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Welcome to the Algorithmic Hiring Center

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Topics: Emerging Trends, Future of Learning

At the Thrival Festival’s Life.Code Interactive Experience, we simulated a hiring process from the year 2040 to give participants the experience of applying for work in the year 2040 by having them visit the Department of Lifelong Learning’s Algorithmic Hiring Center.

A key part of KnowledgeWorks’ strategic foresight work is depicting images of the future. This can take various forms — scenarios, infographics, artifacts of the future — and it can even include immersive experiences or simulations. On September 20, our strategic foresight team partnered with Remake Learning, Carnegie Mellon University’s Entertainment Technology Center, Education Uncontained and local high school students from Quaker Valley High and Nazareth College and Career Prep to create a simulation as part of the Thrival Festival’s Life.Code Interactive Experience.

We simulated a hiring process from the year 2040. The simulation sought to give participants the experience of applying for work in the year 2040 by having them visit the Department of Lifelong Learning’s Algorithmic Hiring Center. While visiting the center, participants used HoloLens to take a short quiz to “update their readiness profile” and were then matched “algorithmically” with jobs from The Future of Learning: Redefining Readiness from the Inside Out. The simulation concluded with an exit interview, where participants were asked about key readiness skills.

At the Thrival Festival’s Life.Code Interactive Experience, we simulated a hiring process from the year 2040 to give participants the experience of applying for work in the year 2040 by having them visit the Department of Lifelong Learning’s Algorithmic Hiring Center.
At the Thrival Festival’s Life.Code Interactive Experience, we simulated a hiring process from the year 2040 to give participants the experience of applying for work in the year 2040 by having them visit the Department of Lifelong Learning’s Algorithmic Hiring Center.
At the Thrival Festival’s Life.Code Interactive Experience, we simulated a hiring process from the year 2040 to give participants the experience of applying for work in the year 2040 by having them visit the Department of Lifelong Learning’s Algorithmic Hiring Center.

The simulation was intended to get participants to think about how work, readiness, and the hiring process might change over time by exaggerating certain aspects of our current reality (using algorithms in hiring), playing on trends (increased automation in the workplace, the atomization of work), and introducing new and novel ideas (social and emotional competencies as key readiness components).

Throughout the creation and execution of the simulation, students played key roles: from programming the HoloLens, to creating the art hanging in the cubicle, to serving as actors. Below is an interview with one of the student consultants, Kat Kelly, reflecting on the experience of creating this future simulation.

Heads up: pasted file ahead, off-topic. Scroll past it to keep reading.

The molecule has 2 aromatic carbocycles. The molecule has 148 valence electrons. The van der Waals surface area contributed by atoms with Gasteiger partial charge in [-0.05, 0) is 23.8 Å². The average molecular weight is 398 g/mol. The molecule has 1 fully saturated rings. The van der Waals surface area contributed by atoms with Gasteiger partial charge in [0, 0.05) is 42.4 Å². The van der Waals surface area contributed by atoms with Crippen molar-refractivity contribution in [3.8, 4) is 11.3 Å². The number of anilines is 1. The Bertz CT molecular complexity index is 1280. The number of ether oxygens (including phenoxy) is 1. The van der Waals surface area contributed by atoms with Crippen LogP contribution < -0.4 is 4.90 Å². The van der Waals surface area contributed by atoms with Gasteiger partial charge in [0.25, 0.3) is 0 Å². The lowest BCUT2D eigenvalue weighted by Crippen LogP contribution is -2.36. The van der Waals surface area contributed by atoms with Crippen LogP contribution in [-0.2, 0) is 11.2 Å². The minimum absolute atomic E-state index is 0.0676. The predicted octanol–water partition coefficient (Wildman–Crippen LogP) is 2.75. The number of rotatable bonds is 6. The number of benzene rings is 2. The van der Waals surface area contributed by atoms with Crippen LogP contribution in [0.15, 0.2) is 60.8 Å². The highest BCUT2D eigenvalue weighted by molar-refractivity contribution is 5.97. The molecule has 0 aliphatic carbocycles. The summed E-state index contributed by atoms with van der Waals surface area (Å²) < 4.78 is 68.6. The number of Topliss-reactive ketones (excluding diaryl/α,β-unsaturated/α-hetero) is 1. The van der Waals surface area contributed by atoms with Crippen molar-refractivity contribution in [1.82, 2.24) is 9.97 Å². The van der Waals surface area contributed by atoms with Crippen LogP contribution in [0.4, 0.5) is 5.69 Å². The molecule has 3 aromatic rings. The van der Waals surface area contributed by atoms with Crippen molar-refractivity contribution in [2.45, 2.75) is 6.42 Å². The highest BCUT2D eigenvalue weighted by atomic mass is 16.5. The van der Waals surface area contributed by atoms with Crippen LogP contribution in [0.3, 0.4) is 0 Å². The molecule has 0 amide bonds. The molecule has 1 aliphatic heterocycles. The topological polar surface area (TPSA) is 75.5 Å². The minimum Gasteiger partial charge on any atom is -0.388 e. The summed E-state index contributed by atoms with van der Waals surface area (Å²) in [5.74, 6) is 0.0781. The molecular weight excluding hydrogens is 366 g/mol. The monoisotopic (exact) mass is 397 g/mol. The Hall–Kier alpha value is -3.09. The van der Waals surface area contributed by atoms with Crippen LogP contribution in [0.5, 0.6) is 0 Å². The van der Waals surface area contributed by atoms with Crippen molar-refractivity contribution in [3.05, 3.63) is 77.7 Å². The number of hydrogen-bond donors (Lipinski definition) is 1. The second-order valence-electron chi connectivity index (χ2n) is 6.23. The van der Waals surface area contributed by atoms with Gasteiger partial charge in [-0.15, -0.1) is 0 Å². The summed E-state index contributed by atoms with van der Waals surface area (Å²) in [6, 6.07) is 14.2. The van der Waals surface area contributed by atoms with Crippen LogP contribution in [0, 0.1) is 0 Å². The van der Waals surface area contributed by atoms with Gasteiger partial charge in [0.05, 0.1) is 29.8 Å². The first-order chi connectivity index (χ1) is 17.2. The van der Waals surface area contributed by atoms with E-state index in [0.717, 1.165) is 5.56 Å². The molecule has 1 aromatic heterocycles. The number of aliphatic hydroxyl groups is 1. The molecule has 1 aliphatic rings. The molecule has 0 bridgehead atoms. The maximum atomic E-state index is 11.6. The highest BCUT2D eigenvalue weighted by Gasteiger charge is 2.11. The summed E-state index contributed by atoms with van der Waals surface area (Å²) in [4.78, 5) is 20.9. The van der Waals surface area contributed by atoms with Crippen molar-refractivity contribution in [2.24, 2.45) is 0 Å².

You recently helped with creating an experiential futures simulation for the Thrival festival. Can you tell me a bit about it?

It’s basically a mixed-reality quiz experience using the Microsoft HoloLens that’s supposed to outfit the participant in a career area. The point was to display the idea that this could be a way that people are informed of their career prospects in the future.

What parts of the simulation did you help create or take part in?

I handled all 2D animation and most of the design aspects of the project.

Why do you think it is important for people to consider the future? How can simulations help people think about the future?

Thinking about the future is how it happens. The lightbulb wasn’t invented before it was thought about, and the same protocol applies to any advancements that have and will be accomplished.

I feel like simulations, in the state they are now, are best used only to provoke thought due to their “futuristic” nature. (Unfortunately, the tech isn’t quite there yet to completely immerse someone in a futuristic mixed-reality environment.) Being in a mixed-reality environment, if you ask me, brings how far technology has come right in front of you. The next thought is, obviously, how far can it go? How far will it be in a few years? I think thoughts like this can be easily triggered in a simulation.

This simulation was about work but in many ways was about thinking through how learning might change to better prepare people for an unknown future. As a high school senior and as someone who will have to work in the future, how do you think learning should change?

I think that education could greatly benefit from a mostly self-directed approach from a young age. Many kids my age could seriously benefit from an approach to learning that frames it as less of a job and more of a necessary responsibility. The current education system puts little emphasis on the reality that in order to be a functioning member of society, a respect for learning is important. I feel like so many high school students these days lack direction because the current system rewards mindlessly going through the motions, when real careers require active thinking and constant focus. Overall, I think the learning system should be organized around self-direction, with some guidelines.

As Kat’s responses reflect, experiencing the future can be a powerful tool for thinking about change. Having a shared experience through a simulation can democratize the future by creating a shared reference point to reflect on and plan around. They can also make thinking about the future a more visceral, emotional experience, rather than a more cognitive one.

What experiences have you had that have caused you to think differently about the future?

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